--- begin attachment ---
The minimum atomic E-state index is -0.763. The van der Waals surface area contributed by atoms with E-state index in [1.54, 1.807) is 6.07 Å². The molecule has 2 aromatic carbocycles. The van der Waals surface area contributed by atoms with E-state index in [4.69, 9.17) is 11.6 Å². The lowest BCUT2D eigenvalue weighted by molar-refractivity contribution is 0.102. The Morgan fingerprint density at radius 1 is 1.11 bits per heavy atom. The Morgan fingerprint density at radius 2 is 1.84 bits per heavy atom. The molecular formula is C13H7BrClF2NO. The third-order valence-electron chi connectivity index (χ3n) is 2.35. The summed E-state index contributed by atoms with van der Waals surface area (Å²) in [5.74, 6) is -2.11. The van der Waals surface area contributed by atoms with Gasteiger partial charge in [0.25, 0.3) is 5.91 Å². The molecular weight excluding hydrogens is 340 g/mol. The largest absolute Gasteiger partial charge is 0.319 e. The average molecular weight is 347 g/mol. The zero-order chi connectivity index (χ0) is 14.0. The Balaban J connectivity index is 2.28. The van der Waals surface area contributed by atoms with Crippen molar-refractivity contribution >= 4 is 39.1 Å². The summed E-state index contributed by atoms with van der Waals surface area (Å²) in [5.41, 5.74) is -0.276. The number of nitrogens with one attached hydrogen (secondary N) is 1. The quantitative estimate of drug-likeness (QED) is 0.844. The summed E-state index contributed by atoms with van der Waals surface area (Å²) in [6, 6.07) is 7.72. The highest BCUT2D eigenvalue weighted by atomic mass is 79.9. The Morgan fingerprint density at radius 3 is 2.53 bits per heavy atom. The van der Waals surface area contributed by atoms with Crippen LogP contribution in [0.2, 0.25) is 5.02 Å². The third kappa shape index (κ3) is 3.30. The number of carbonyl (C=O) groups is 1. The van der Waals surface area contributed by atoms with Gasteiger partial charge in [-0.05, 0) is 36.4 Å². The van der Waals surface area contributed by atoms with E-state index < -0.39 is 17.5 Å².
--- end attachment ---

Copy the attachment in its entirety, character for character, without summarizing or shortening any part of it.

The minimum atomic E-state index is -0.763. The van der Waals surface area contributed by atoms with E-state index in [1.54, 1.807) is 6.07 Å². The molecule has 2 aromatic carbocycles. The van der Waals surface area contributed by atoms with E-state index in [4.69, 9.17) is 11.6 Å². The lowest BCUT2D eigenvalue weighted by molar-refractivity contribution is 0.102. The Morgan fingerprint density at radius 1 is 1.11 bits per heavy atom. The Morgan fingerprint density at radius 2 is 1.84 bits per heavy atom. The molecular formula is C13H7BrClF2NO. The third-order valence-electron chi connectivity index (χ3n) is 2.35. The summed E-state index contributed by atoms with van der Waals surface area (Å²) in [5.74, 6) is -2.11. The van der Waals surface area contributed by atoms with Gasteiger partial charge in [0.25, 0.3) is 5.91 Å². The molecular weight excluding hydrogens is 340 g/mol. The largest absolute Gasteiger partial charge is 0.319 e. The average molecular weight is 347 g/mol. The zero-order chi connectivity index (χ0) is 14.0. The Balaban J connectivity index is 2.28. The van der Waals surface area contributed by atoms with Crippen molar-refractivity contribution >= 4 is 39.1 Å². The summed E-state index contributed by atoms with van der Waals surface area (Å²) in [5.41, 5.74) is -0.276. The number of nitrogens with one attached hydrogen (secondary N) is 1. The quantitative estimate of drug-likeness (QED) is 0.844. The summed E-state index contributed by atoms with van der Waals surface area (Å²) in [6, 6.07) is 7.72. The highest BCUT2D eigenvalue weighted by atomic mass is 79.9. The Morgan fingerprint density at radius 3 is 2.53 bits per heavy atom. The van der Waals surface area contributed by atoms with Crippen LogP contribution in [0.2, 0.25) is 5.02 Å². The third kappa shape index (κ3) is 3.30. The number of carbonyl (C=O) groups is 1. The van der Waals surface area contributed by atoms with Gasteiger partial charge in [-0.05, 0) is 36.4 Å². The van der Waals surface area contributed by atoms with E-state index < -0.39 is 17.5 Å².